Col­lab­o­ra­tion and coor­di­na­tion from as many peo­ple and orga­ni­za­tions as pos­si­ble is the best way to tack­le Japan­ese Knotweed. In order to con­trol it, one must be dili­gent. The Catskill Region­al Inva­sive Species Part­ner­ship (CRISP) rec­om­mends con­tin­u­ous man­u­al removal of Knotweed approx­i­mate­ly 2–3 times each year for at least 3 years, or until it is erad­i­cat­ed. Accord­ing to New York Inva­sive Species Infor­ma­tion (NYIS), mow­ing or cut­ting of Japan­ese Knotweed will actu­al­ly spread the plant, rather than con­tain it. For those who would like to use her­bi­cides on large vol­umes of Knotweed, call your local CCE or Soil and Water Con­ser­va­tion Dis­trict office to get more infor­ma­tion on chem­i­cal reg­u­la­tions and safe­ty pre­cau­tions in your region.

 

Videos regard­ing Inva­sive Species in New York State:

Pre­vent the Spread of Inva­sive Species

Get to Know Inva­sive Plants

 

Fol­low us this week as we uncov­er more inva­sive species in our Ashokan Water­shed! Face­bookTwit­terInsta­gram

 

 

 

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AWSMP Tries Out the W.A.V.E.

Posted on: September 29th, 2017 by Samantha Kahl

The impor­tance of water qual­i­ty has always been a top pri­or­i­ty for water­shed res­i­dents and the stream man­age­ment pro­gram as it works with com­mu­ni­ties to man­age streams. So how do we mea­sure the effects of stream man­age­ment on water qual­i­ty? One method is macroin­ver­te­brate sam­pling. Macroin­ver­te­brates are insects present with­in our streams that are vis­i­ble to the naked eye: Stone­flies, Mayflies, and Cad­dis­flies, just to name a few!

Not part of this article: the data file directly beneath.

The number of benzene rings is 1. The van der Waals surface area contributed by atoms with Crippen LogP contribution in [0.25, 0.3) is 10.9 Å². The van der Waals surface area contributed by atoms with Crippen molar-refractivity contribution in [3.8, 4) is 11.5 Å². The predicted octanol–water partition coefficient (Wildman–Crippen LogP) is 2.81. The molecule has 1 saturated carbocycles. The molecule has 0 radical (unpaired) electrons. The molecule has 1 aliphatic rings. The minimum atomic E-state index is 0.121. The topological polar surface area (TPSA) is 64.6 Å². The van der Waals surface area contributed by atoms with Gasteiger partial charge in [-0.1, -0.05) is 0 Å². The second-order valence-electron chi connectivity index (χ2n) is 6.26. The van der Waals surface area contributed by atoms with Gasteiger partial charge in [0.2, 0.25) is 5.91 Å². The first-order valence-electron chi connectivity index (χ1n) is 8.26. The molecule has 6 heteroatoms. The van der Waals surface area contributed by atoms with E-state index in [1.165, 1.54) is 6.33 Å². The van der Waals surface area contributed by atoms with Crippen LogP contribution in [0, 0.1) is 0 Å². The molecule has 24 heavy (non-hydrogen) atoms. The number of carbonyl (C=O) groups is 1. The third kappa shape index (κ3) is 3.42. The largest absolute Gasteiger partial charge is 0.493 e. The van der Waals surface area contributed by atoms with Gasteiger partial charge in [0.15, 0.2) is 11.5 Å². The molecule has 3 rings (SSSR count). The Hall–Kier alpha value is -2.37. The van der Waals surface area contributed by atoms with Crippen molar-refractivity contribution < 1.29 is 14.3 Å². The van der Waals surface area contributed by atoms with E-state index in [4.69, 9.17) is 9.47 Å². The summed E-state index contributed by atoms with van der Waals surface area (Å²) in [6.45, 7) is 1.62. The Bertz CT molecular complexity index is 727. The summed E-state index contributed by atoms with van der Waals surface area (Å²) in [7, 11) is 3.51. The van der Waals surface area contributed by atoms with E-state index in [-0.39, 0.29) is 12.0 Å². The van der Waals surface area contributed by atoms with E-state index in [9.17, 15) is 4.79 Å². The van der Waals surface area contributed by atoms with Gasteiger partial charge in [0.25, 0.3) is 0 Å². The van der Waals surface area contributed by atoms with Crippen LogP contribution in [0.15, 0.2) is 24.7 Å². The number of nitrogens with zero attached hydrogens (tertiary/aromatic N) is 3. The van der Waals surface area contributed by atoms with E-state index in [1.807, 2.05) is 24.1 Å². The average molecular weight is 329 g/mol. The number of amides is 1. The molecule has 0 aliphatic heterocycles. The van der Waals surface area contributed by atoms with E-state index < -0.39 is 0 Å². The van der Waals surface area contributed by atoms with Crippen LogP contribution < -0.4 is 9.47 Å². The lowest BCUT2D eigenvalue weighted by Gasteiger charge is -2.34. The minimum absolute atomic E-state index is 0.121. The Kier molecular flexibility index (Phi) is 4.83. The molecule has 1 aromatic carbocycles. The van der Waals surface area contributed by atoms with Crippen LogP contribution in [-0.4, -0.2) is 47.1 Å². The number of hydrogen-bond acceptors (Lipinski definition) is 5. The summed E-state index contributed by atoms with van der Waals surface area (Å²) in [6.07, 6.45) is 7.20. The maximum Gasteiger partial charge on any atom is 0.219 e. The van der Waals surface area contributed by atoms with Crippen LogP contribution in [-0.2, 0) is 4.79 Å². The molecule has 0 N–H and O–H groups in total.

Recent­ly, AWSMP staff mem­bers Saman­tha Kahl with Cor­nell Coop­er­a­tive Exten­sion of Ulster Coun­ty, and Alli­son Lent, Stream Assess­ment Coor­di­na­tor, and Tiffany Runge, Water­shed Tech­ni­cian with Ulster Coun­ty Soil and Water Con­ser­va­tion Dis­trict (SWCD) got out­side to mon­i­tor aquat­ic insects and do the WAVE! Actu­al­ly, it’s W.A.V.E. — Water Assess­ments by Vol­un­teer Eval­u­a­tors. This pro­gram is run by the New York State Depart­ment of Envi­ron­men­tal Con­ser­va­tion (DEC). Vol­un­teers are trained to take macroin­ver­te­brate sam­ples from streams for iden­ti­fi­ca­tion at the DEC office. This prac­tice helps deter­mine stream seg­ments that are poten­tial­ly impaired (e.g. pol­lut­ed or dis­turbed). Macroin­ver­te­brates are sen­si­tive to water qual­i­ty, so if pol­lu­tion-tol­er­ant species are present and oth­ers are not, we may have an impaired stream seg­ment that needs fur­ther mon­i­tor­ing. If a vari­ety of sen­si­tive species are abun­dant, it’s usu­al­ly a good indi­ca­tor for high water qual­i­ty.

Case-making Caddisfly larva found attached to a rock in a segment of Woodland Creek.

Case-mak­ing Cad­dis­fly lar­va found attached to a rock in a seg­ment of Wood­land Val­ley Creek.

Our pur­pose of going into the field was to get a sense of the water qual­i­ty at a poten­tial Wood­land Val­ley Creek restora­tion site. Know­ing the water con­di­tions pri­or to restora­tion pro­vides a bet­ter sense of how restora­tion efforts affect the stream, allow­ing project man­agers to mit­i­gate future restora­tion projects if need be. Our pur­pose also includ­ed test­ing out W.A.V.E. pro­gram sam­pling meth­ods. The Ashokan Water­shed Stream Man­age­ment Pro­gram is inter­est­ed in start­ing a W.A.V.E. pro­gram for local com­mu­ni­ties to take part in. Feel free to fill out this short sur­vey regard­ing your avail­abil­i­ty for a poten­tial W.A.V.E. pro­gram start-up; any feed­back is appre­ci­at­ed! And don’t for­get to check back soon for more event and vol­un­teer infor­ma­tion at our web­site.

Tiffany Runge, Watershed Technician (left), and Allison Lent, Stream Assessment Coordinator (right), of the Ulster County Soil and Water Conservation District sorting through leaf litter for macroinvertebrate sampling on the banks of Woodland Creek.

Ulster Coun­ty SWCD’s Tiffany Runge (left) and Alli­son Lent (right) sort through leaf lit­ter look­ing for macroin­ver­te­brates on the banks of Wood­land Val­ley Creek.